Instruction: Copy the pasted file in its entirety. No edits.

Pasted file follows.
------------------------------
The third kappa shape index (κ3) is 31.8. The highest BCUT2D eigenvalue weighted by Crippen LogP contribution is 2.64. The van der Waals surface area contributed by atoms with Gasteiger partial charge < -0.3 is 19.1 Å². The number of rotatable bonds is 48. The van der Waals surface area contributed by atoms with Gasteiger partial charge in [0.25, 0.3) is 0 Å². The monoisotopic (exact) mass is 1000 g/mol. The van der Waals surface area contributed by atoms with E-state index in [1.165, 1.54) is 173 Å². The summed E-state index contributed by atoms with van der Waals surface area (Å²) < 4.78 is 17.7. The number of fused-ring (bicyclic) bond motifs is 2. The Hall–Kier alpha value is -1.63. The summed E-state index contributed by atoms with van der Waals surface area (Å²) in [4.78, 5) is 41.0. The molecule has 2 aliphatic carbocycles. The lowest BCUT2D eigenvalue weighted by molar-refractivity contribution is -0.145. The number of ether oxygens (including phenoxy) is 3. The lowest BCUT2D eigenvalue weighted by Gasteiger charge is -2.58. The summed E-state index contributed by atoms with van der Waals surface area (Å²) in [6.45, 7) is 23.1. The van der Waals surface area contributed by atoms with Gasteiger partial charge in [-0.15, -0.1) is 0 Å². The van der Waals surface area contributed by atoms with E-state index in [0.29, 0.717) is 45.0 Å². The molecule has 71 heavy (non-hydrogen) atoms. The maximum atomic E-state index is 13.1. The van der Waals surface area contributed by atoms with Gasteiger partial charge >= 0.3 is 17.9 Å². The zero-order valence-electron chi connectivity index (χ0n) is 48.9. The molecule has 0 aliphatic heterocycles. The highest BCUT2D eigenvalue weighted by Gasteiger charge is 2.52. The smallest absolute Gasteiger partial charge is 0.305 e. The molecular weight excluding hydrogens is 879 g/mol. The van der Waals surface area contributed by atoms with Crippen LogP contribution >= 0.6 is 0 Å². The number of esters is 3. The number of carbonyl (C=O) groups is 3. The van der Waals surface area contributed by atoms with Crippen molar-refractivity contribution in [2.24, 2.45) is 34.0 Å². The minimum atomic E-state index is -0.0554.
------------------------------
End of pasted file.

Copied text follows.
The third kappa shape index (κ3) is 31.8. The highest BCUT2D eigenvalue weighted by Crippen LogP contribution is 2.64. The van der Waals surface area contributed by atoms with Gasteiger partial charge < -0.3 is 19.1 Å². The number of rotatable bonds is 48. The van der Waals surface area contributed by atoms with Gasteiger partial charge in [0.25, 0.3) is 0 Å². The monoisotopic (exact) mass is 1000 g/mol. The van der Waals surface area contributed by atoms with E-state index in [1.165, 1.54) is 173 Å². The summed E-state index contributed by atoms with van der Waals surface area (Å²) < 4.78 is 17.7. The number of fused-ring (bicyclic) bond motifs is 2. The Hall–Kier alpha value is -1.63. The summed E-state index contributed by atoms with van der Waals surface area (Å²) in [4.78, 5) is 41.0. The molecule has 2 aliphatic carbocycles. The lowest BCUT2D eigenvalue weighted by molar-refractivity contribution is -0.145. The number of ether oxygens (including phenoxy) is 3. The lowest BCUT2D eigenvalue weighted by Gasteiger charge is -2.58. The summed E-state index contributed by atoms with van der Waals surface area (Å²) in [6.45, 7) is 23.1. The van der Waals surface area contributed by atoms with Gasteiger partial charge in [-0.15, -0.1) is 0 Å². The van der Waals surface area contributed by atoms with E-state index in [0.29, 0.717) is 45.0 Å². The molecule has 71 heavy (non-hydrogen) atoms. The maximum atomic E-state index is 13.1. The van der Waals surface area contributed by atoms with Gasteiger partial charge >= 0.3 is 17.9 Å². The zero-order valence-electron chi connectivity index (χ0n) is 48.9. The molecule has 0 aliphatic heterocycles. The highest BCUT2D eigenvalue weighted by Gasteiger charge is 2.52. The smallest absolute Gasteiger partial charge is 0.305 e. The molecular weight excluding hydrogens is 879 g/mol. The van der Waals surface area contributed by atoms with Crippen LogP contribution >= 0.6 is 0 Å². The number of esters is 3. The number of carbonyl (C=O) groups is 3. The van der Waals surface area contributed by atoms with Crippen molar-refractivity contribution in [2.24, 2.45) is 34.0 Å². The minimum atomic E-state index is -0.0554.